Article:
Section 1(b) Economic Value Added (EVA)
Economic value added is a measure of the surplus amount of money arising due to investment. EVA is generally calculated using the formula: EVA = (Return on Capital – Cost of capital) (Capital Invested in Project). Return on capital is the actual cash inflows that a certain investment earns. According to Arlbjorn (2010), the return on capital is also the operating profit (profit that is adjusted for taxes on a cash basis). The cost of capital refers to the weighted average costs (WACC) involved in financing the investment. EVA is different from other measures of performance since it measures all running costs of business operations. It is, therefore, a measure of the economic profits earned by a company in a given year. This means that positive values of EVA indicate increase in economic profits while negative values indicate decrease in economic profit.
Therefore, EVA is a measure of true economic profit and shareholder value. Determination of EVA requires calculation of earnings before interest and taxes (EBIT). EBIT is calculated as follows: total sales revenues- total sales expenses. Alternatively, EBIT= Net sales-selling, administrative and general expenses- depreciation. The net operating profit after taxes (NOPAT) is then determined. NOPAT= EBIT-(interest +tax expenses). Taking the cost of capital into consideration gives the EVA as EVA = NOPAT- cost of capital. The cost of capital is the aggregate of economic costs of equity and debt. Cost of capital =Invested capital* weighted average cost of capital (WACC).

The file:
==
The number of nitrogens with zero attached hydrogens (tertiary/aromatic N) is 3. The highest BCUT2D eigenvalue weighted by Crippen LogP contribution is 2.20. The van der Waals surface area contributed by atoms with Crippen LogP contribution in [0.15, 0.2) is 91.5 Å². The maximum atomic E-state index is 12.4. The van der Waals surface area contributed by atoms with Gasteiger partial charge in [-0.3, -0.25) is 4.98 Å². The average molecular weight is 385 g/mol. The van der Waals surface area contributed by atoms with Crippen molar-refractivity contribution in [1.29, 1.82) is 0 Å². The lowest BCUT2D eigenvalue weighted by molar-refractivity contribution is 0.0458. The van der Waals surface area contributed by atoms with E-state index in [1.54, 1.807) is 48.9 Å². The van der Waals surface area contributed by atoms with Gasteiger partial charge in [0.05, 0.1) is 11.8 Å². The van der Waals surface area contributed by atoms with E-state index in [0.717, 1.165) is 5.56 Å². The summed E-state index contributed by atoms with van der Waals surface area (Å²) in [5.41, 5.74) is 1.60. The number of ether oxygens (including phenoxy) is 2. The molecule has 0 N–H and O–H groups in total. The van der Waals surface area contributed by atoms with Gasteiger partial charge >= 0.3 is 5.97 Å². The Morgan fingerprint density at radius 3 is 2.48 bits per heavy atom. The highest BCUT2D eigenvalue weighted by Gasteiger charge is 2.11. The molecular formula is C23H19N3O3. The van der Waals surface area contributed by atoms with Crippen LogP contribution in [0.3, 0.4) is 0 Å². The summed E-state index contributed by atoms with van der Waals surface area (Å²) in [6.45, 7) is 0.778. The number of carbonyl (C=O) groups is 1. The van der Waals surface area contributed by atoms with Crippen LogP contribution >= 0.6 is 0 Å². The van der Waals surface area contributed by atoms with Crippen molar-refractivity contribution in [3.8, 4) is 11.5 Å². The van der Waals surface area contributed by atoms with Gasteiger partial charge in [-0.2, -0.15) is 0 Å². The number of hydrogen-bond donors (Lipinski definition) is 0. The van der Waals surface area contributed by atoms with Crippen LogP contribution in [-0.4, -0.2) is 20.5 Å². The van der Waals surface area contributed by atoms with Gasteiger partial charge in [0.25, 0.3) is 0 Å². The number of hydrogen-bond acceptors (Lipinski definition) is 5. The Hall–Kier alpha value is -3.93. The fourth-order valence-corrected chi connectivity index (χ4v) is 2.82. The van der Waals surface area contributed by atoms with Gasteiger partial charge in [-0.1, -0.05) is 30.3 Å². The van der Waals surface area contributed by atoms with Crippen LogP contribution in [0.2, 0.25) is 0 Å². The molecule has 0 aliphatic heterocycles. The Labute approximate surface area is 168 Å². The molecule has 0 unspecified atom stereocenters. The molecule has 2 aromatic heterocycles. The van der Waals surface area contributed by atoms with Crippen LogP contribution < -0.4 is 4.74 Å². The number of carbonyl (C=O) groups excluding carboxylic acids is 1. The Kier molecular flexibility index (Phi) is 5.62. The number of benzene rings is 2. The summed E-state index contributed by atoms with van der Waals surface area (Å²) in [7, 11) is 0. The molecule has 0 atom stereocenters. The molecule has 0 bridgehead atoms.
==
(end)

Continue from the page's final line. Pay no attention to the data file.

Calculation of WACC
Weighted average cost of capital is an average figure, which indicates the cost of raising a firm’s capital or financing the acquisition of a firm’s assets. Its determination requires the derivation of the company’s debt and equity value. The debt and equity value constitute the total value of the firm. It also requires separate determination of the equity cost and the cost of debt. For this calculation the WACC to be used will be 11.1 % (Valuentum, 2012).
Section 1(c) Market Value Added (MVA)
According to Brigham and Ehrhardt (2010), MVA is calculated as the difference between the market value of a company’s stock and the capital supplied by shareholders. MVA= Market value capital- Equity capital supplied by shareholders. This means that MVA= (Shares outstanding) *(Stock Price) +Total debt - Total common equity.
MVA can also be determined as the difference between the total market value of a company and the total amount invested by shareholders (Friedlob, 2003). Important to note is that the market value of a firm is a sum of the equity and the debt. A higher value of MVA is preferred since negative values of MVA imply that the firm has reduced its value as opposed to increase its value (Gibson, 2010). MVA enables investors to determine whether a company is utilizing its resources effectively.